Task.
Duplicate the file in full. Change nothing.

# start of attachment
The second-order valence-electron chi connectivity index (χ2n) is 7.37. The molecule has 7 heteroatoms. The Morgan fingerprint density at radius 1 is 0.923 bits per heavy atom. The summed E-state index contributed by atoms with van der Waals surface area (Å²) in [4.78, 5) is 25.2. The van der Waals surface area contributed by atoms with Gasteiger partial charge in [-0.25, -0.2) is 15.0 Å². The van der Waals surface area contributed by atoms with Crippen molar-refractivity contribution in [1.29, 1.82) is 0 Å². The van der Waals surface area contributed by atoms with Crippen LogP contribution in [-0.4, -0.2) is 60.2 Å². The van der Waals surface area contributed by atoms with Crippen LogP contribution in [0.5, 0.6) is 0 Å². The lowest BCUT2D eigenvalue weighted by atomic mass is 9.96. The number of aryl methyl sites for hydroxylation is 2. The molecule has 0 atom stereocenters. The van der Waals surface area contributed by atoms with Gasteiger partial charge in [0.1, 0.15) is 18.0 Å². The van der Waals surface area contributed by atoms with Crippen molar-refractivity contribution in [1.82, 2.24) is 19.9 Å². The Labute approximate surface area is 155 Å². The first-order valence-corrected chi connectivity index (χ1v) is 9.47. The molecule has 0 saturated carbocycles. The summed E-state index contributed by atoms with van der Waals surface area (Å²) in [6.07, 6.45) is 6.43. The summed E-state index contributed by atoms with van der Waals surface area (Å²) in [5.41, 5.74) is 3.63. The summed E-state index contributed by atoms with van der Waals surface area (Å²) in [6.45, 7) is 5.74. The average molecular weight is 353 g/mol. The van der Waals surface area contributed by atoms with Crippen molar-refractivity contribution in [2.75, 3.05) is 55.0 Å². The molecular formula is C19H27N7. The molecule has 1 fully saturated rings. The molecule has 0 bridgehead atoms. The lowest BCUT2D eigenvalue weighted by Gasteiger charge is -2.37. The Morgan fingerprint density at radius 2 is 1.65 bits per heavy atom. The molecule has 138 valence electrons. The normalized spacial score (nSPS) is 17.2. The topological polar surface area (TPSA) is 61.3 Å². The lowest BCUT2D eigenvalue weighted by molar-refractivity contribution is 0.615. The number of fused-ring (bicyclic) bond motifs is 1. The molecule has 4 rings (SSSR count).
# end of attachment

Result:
The second-order valence-electron chi connectivity index (χ2n) is 7.37. The molecule has 7 heteroatoms. The Morgan fingerprint density at radius 1 is 0.923 bits per heavy atom. The summed E-state index contributed by atoms with van der Waals surface area (Å²) in [4.78, 5) is 25.2. The van der Waals surface area contributed by atoms with Gasteiger partial charge in [-0.25, -0.2) is 15.0 Å². The van der Waals surface area contributed by atoms with Crippen molar-refractivity contribution in [1.29, 1.82) is 0 Å². The van der Waals surface area contributed by atoms with Crippen LogP contribution in [-0.4, -0.2) is 60.2 Å². The van der Waals surface area contributed by atoms with Crippen LogP contribution in [0.5, 0.6) is 0 Å². The lowest BCUT2D eigenvalue weighted by atomic mass is 9.96. The number of aryl methyl sites for hydroxylation is 2. The molecule has 0 atom stereocenters. The van der Waals surface area contributed by atoms with Gasteiger partial charge in [0.1, 0.15) is 18.0 Å². The van der Waals surface area contributed by atoms with Crippen molar-refractivity contribution in [1.82, 2.24) is 19.9 Å². The Labute approximate surface area is 155 Å². The first-order valence-corrected chi connectivity index (χ1v) is 9.47. The molecule has 0 saturated carbocycles. The summed E-state index contributed by atoms with van der Waals surface area (Å²) in [6.07, 6.45) is 6.43. The summed E-state index contributed by atoms with van der Waals surface area (Å²) in [5.41, 5.74) is 3.63. The summed E-state index contributed by atoms with van der Waals surface area (Å²) in [6.45, 7) is 5.74. The average molecular weight is 353 g/mol. The van der Waals surface area contributed by atoms with Crippen molar-refractivity contribution in [2.75, 3.05) is 55.0 Å². The molecular formula is C19H27N7. The molecule has 1 fully saturated rings. The molecule has 0 bridgehead atoms. The lowest BCUT2D eigenvalue weighted by Gasteiger charge is -2.37. The Morgan fingerprint density at radius 2 is 1.65 bits per heavy atom. The molecule has 138 valence electrons. The normalized spacial score (nSPS) is 17.2. The topological polar surface area (TPSA) is 61.3 Å². The lowest BCUT2D eigenvalue weighted by molar-refractivity contribution is 0.615. The number of fused-ring (bicyclic) bond motifs is 1. The molecule has 4 rings (SSSR count).